The China-Australia Free Trade Agreement came into force 20th December 2015, adding to existing free trade agreements with Japan, Korea, Malayasia, Singapore and Thailand.

In theory at least these agreements give us access to the Asian middle-class, by far the fastest growing discretionary spending market in the world, with an appetite for better and more varied food.

The almost-completed, formerly 12-nation Trans-Pacific Partnerhsip (TT) would have drawn together and extended existing agreements but it’s been dealt a possibly fatal blow by the Trump administration’s withdrawal of the USA. The Australian Government is trying to keep the deal alive without the US.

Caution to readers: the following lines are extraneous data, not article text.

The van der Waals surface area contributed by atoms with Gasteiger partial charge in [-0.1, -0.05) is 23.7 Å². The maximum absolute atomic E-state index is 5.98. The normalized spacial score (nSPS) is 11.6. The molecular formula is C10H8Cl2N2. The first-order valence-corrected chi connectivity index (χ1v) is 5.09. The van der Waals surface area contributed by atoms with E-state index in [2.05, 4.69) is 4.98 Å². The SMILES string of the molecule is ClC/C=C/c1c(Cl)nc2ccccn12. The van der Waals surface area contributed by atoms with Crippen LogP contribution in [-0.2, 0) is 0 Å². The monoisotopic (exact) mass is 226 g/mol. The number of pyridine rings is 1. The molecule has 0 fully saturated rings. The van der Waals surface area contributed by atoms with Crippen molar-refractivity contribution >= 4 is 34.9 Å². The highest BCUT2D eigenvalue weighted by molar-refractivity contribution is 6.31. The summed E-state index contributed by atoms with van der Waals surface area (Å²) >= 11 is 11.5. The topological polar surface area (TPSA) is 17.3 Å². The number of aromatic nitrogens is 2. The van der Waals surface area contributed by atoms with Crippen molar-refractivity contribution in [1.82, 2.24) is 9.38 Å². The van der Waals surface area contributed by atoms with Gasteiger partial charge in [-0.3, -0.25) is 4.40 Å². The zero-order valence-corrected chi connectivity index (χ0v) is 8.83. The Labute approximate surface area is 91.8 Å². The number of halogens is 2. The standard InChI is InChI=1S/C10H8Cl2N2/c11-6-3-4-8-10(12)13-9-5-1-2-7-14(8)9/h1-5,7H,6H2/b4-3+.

So just how much are free trade agreements worth to us?…

An FTA does not do anything so much as allow things to be done. It allows Australian producers to promote into overseas markets but does not guarantee that anyone will buy.

That’s up to the market.

Australian produce will only be sold if someone takes it to a market, promotes it, finds buyers, persuades them, does deals. There’s real work to be done, competitors who have to be beaten.

Not many rural producers get to sell direct to market, they are more likely to sell to intermediaries like abattoirs, the AWB and through Australian Wool Exchange auctions. So they do not deal direct with overseas buyers or consumers. They leave the marketing to others.

But is enough being done? Is Australian produce being pushed hard enough?

Asian middle class consumer habits are being shape right now and nations are competing for space on their plates and in their bowls.


Guest post by Michael Woodhouse, business consultant at